Effences in- §. 19. That fuch abstract ideas, with $. generable names to them, as we have been speaking and incorof, are effences, may farther appear by what we are told concerning effences, viz. that they are all ingenerable and incorruptible. Which cannot be true of the real conftitutions of things which begin and perish with them. All things that exift, befides their author, are all liable to change; especially those things we are acquainted with, and have ranked into bands under diftinct names or enfigns. Thus that which was grafs to-day, is to-morrow the flesh of a fheep; and within a few days after becomes part of a man in all which, and the like changes, it is evident their real effence, i. e. that conftitution, whereon the properties of these feveral things depended, is deftroyed and perishes with them. But effences being taken for ideas, established in the mind, with names annexed to them, they are fuppofed to remain fteadily the fame, whatever mutations the particular fubftances are liable to. For whatever becomes of Alexander and Bucephalus, the ideas to which man and horse are annexed, are fuppofed neverthelefs to remain the fame; and fo the effences of thofe fpecies are preferved whole and undeftroyed, whatever changes happen to any, or all of the individuals of thofe fpecies. By this means the effence of a fpecies refts fafe and entire, without the exiftence of fo much as one individual of that kind. For were there now no circle exifting any where in the world, (as perhaps that figure exifts not any where exactly marked out) yet the idea annexed to that name would not ceafe to be what it is; nor ceafe to be as a pattern to determine which of the particular figures we meet with have or have not a right to the name circle, and fo to show which of them by having that effence, was of that fpecies. And though there neither were nor had been in nature fuch a beaft as an unicorn, or


fuch a fish as a mermaid; yet fuppofing thofe names to ftand for complex abstract ideas that contained no inconfiftency in them, the effence of a mermaid is as intelligible as that of a man; and the idea of an unicorn as certain, fteady, and permanent as that of a horfe. From what has been faid it is evident, that the doctrine of the immutability of effences proves them to be only abstract ideas; and is founded on the relation established between them and certain founds as figns of them; and will always be true as long as the fame name can have the fame fignification.

Recapitula tion.

§. 20. To conclude, this is that which in fhort I would fay, viz. that all the great business of genera and fpecies, and their effences, amounts to no more but this, That men making abstract ideas, and fettling them in their minds with names annexed to them, do thereby enable themselves to confider things, and difcourfe of them as it were in bundles, for the eafier and readier improvement and communication of their knowledge; which would advance but flowly, were their words and thoughts confined only to particulars.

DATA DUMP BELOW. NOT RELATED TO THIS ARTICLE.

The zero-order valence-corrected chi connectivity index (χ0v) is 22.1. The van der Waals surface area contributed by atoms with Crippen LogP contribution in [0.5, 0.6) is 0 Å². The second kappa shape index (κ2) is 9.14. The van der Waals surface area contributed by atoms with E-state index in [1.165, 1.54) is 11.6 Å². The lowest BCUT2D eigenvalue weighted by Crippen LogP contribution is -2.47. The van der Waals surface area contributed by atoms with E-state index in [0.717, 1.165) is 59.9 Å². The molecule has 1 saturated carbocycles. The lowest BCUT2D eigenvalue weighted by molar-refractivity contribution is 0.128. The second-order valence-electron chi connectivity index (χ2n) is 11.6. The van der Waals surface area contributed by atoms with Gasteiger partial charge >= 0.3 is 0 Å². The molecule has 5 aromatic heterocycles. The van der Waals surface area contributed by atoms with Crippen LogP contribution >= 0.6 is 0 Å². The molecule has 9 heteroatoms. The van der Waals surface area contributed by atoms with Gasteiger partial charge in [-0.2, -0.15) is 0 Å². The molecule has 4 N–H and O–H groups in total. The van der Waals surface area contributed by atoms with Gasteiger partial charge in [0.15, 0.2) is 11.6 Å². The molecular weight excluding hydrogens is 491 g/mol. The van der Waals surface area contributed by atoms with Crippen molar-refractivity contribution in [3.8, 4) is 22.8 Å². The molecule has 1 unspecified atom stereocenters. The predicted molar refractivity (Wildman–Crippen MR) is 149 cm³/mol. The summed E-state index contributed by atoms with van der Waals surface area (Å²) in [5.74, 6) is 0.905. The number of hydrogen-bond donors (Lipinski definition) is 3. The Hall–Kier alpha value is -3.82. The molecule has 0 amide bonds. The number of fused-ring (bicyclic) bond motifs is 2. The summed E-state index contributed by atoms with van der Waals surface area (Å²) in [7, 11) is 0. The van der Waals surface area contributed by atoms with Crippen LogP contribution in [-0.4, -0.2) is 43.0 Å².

§. I.



Of the Names of Simple Ideas.

Names of fimple ideas,

modes, and fubftances, have each fomething peculiar.

HOUGH all words, as I have fhown, fignify nothing immediately but the ideas in the mind of the fpeaker; yet upon a nearer furvey we fhall find that the names of fimple ideas, mixed modes, (under which I comprise relations too) and natural fubftances, have each of them fomething peculiar and different from the other. ample:

§. 2. First, The names of fimple ideas and fubftances, with the abftract ideas in the mind, which they immediately fignify,


For ex

1. Names of fimple ideas

and fub


ftances intimate real existence.

intimate alfo fome real exiftence, from which was derived their original pattern. But the names of mixed modes terminate in the idea that is in the mind, and lead not the thoughts any farther, as we shall fee more at large in the following chapter.

2. Names of fimple ideas and modes Signify always both real and nominal effence.

§. 3. Secondly, The names of fimple ideas and modes fignify always the real as well as nominal effence of their fpecies. But the names of natural fubftances fignify rarely, if ever, any thing but barely the nominal effences of thofe fpecies; as we shall show in the chapter that treats of the names of substances in particular.

3. Names of fimple ideas undefinable.

§. 4. Thirdly, The names of fimple ideas are not capable of any definition; the names of all complex ideas are. It has not, that I know, been yet observed by any body, what words are, and what are not capable of being defined; the want whereof is (as I am apt to think) not seldom the occafion of great wrangling and obfcurity in men's difcourfes, whilft fome demand definitions of terms that cannot be defined; and others think they ought not to reft fatisfied in an explication made by a more general word, and its restriction, (ör, to speak in terms of art, by a genus and difference) when even after fuch definition made according to rule, those who hear it have often no more a clear conception of the meaning of the word than they had before. This at least I think, that the fhowing what words are, and what are not capable of definitions, and wherein confifts a good definition, is not wholly befides our prefent purpose; and perhaps will afford fo much light to the nature of thefe figns, and our ideas, as to deferve a more particular confideration..

If all were definable, it would be a

§. 5. I will not here trouble myself to prove that all terms are not definable from that progrefs in infinitum, which it will vifibly lead us into, if we fhould allow that all names could be defined. For if the terms of one definition were ftill to be defined by

procefs in in